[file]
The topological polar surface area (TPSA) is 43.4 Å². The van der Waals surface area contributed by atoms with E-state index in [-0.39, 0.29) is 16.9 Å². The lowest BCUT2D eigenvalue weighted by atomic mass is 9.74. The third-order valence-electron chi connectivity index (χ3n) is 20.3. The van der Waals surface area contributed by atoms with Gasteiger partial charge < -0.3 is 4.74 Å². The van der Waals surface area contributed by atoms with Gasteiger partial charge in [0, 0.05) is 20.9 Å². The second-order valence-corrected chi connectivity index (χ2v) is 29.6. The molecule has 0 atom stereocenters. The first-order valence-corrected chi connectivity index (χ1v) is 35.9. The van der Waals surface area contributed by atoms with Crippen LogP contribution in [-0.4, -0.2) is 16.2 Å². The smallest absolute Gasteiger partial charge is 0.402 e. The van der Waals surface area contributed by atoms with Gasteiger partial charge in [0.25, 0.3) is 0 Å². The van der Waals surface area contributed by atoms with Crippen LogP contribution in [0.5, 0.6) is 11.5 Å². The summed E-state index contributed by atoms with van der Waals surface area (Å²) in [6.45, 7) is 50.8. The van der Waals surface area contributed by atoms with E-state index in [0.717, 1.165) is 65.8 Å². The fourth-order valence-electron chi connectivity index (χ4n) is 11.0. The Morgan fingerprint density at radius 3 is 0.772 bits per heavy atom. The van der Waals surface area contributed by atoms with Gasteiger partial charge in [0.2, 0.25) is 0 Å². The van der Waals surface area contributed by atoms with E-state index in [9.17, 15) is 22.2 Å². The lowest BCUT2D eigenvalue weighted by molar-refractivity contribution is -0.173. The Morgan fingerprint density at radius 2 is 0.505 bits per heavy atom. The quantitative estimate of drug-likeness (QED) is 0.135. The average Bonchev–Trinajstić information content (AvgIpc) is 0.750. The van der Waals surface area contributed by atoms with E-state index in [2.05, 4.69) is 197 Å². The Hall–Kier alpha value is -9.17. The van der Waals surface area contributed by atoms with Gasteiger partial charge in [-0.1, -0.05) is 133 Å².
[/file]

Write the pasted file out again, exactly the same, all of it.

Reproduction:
The topological polar surface area (TPSA) is 43.4 Å². The van der Waals surface area contributed by atoms with E-state index in [-0.39, 0.29) is 16.9 Å². The lowest BCUT2D eigenvalue weighted by atomic mass is 9.74. The third-order valence-electron chi connectivity index (χ3n) is 20.3. The van der Waals surface area contributed by atoms with Gasteiger partial charge < -0.3 is 4.74 Å². The van der Waals surface area contributed by atoms with Gasteiger partial charge in [0, 0.05) is 20.9 Å². The second-order valence-corrected chi connectivity index (χ2v) is 29.6. The molecule has 0 atom stereocenters. The first-order valence-corrected chi connectivity index (χ1v) is 35.9. The van der Waals surface area contributed by atoms with Crippen LogP contribution in [-0.4, -0.2) is 16.2 Å². The smallest absolute Gasteiger partial charge is 0.402 e. The van der Waals surface area contributed by atoms with Gasteiger partial charge in [0.25, 0.3) is 0 Å². The van der Waals surface area contributed by atoms with Crippen LogP contribution in [0.5, 0.6) is 11.5 Å². The summed E-state index contributed by atoms with van der Waals surface area (Å²) in [6.45, 7) is 50.8. The van der Waals surface area contributed by atoms with E-state index in [0.717, 1.165) is 65.8 Å². The fourth-order valence-electron chi connectivity index (χ4n) is 11.0. The Morgan fingerprint density at radius 3 is 0.772 bits per heavy atom. The van der Waals surface area contributed by atoms with Gasteiger partial charge in [0.2, 0.25) is 0 Å². The van der Waals surface area contributed by atoms with E-state index in [9.17, 15) is 22.2 Å². The lowest BCUT2D eigenvalue weighted by molar-refractivity contribution is -0.173. The Morgan fingerprint density at radius 2 is 0.505 bits per heavy atom. The quantitative estimate of drug-likeness (QED) is 0.135. The average Bonchev–Trinajstić information content (AvgIpc) is 0.750. The van der Waals surface area contributed by atoms with E-state index in [2.05, 4.69) is 197 Å². The Hall–Kier alpha value is -9.17. The van der Waals surface area contributed by atoms with Gasteiger partial charge in [-0.1, -0.05) is 133 Å².